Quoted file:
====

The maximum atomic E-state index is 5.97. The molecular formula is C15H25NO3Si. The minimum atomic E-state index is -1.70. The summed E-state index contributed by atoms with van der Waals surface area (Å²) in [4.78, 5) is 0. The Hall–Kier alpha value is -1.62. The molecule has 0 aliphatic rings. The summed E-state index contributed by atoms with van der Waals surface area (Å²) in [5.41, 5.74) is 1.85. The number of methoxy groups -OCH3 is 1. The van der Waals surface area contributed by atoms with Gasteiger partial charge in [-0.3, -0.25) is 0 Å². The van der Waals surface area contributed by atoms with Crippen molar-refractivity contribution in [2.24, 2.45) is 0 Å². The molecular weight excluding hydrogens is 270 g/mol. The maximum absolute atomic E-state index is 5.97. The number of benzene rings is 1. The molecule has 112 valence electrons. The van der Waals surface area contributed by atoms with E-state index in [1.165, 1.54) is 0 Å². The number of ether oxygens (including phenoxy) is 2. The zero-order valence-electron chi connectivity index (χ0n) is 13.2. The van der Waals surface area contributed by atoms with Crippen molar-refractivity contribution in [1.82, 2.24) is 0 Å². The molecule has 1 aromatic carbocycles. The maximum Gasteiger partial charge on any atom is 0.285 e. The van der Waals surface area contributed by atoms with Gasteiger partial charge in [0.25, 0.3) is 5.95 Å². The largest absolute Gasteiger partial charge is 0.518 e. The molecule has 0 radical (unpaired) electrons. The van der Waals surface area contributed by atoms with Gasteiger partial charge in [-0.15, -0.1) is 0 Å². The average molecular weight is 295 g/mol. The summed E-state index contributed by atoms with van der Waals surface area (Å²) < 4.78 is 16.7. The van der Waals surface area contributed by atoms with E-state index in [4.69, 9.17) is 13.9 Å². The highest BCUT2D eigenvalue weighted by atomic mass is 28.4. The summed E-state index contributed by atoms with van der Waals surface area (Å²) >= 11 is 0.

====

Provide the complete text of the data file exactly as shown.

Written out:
The maximum atomic E-state index is 5.97. The molecular formula is C15H25NO3Si. The minimum atomic E-state index is -1.70. The summed E-state index contributed by atoms with van der Waals surface area (Å²) in [4.78, 5) is 0. The Hall–Kier alpha value is -1.62. The molecule has 0 aliphatic rings. The summed E-state index contributed by atoms with van der Waals surface area (Å²) in [5.41, 5.74) is 1.85. The number of methoxy groups -OCH3 is 1. The van der Waals surface area contributed by atoms with Gasteiger partial charge in [-0.3, -0.25) is 0 Å². The van der Waals surface area contributed by atoms with Crippen molar-refractivity contribution in [2.24, 2.45) is 0 Å². The molecular weight excluding hydrogens is 270 g/mol. The maximum absolute atomic E-state index is 5.97. The number of benzene rings is 1. The molecule has 112 valence electrons. The van der Waals surface area contributed by atoms with E-state index in [1.165, 1.54) is 0 Å². The number of ether oxygens (including phenoxy) is 2. The zero-order valence-electron chi connectivity index (χ0n) is 13.2. The van der Waals surface area contributed by atoms with Crippen molar-refractivity contribution in [1.82, 2.24) is 0 Å². The molecule has 1 aromatic carbocycles. The maximum Gasteiger partial charge on any atom is 0.285 e. The van der Waals surface area contributed by atoms with Gasteiger partial charge in [0.25, 0.3) is 5.95 Å². The largest absolute Gasteiger partial charge is 0.518 e. The molecule has 0 radical (unpaired) electrons. The van der Waals surface area contributed by atoms with Gasteiger partial charge in [-0.15, -0.1) is 0 Å². The average molecular weight is 295 g/mol. The summed E-state index contributed by atoms with van der Waals surface area (Å²) < 4.78 is 16.7. The van der Waals surface area contributed by atoms with E-state index in [4.69, 9.17) is 13.9 Å². The highest BCUT2D eigenvalue weighted by atomic mass is 28.4. The summed E-state index contributed by atoms with van der Waals surface area (Å²) >= 11 is 0.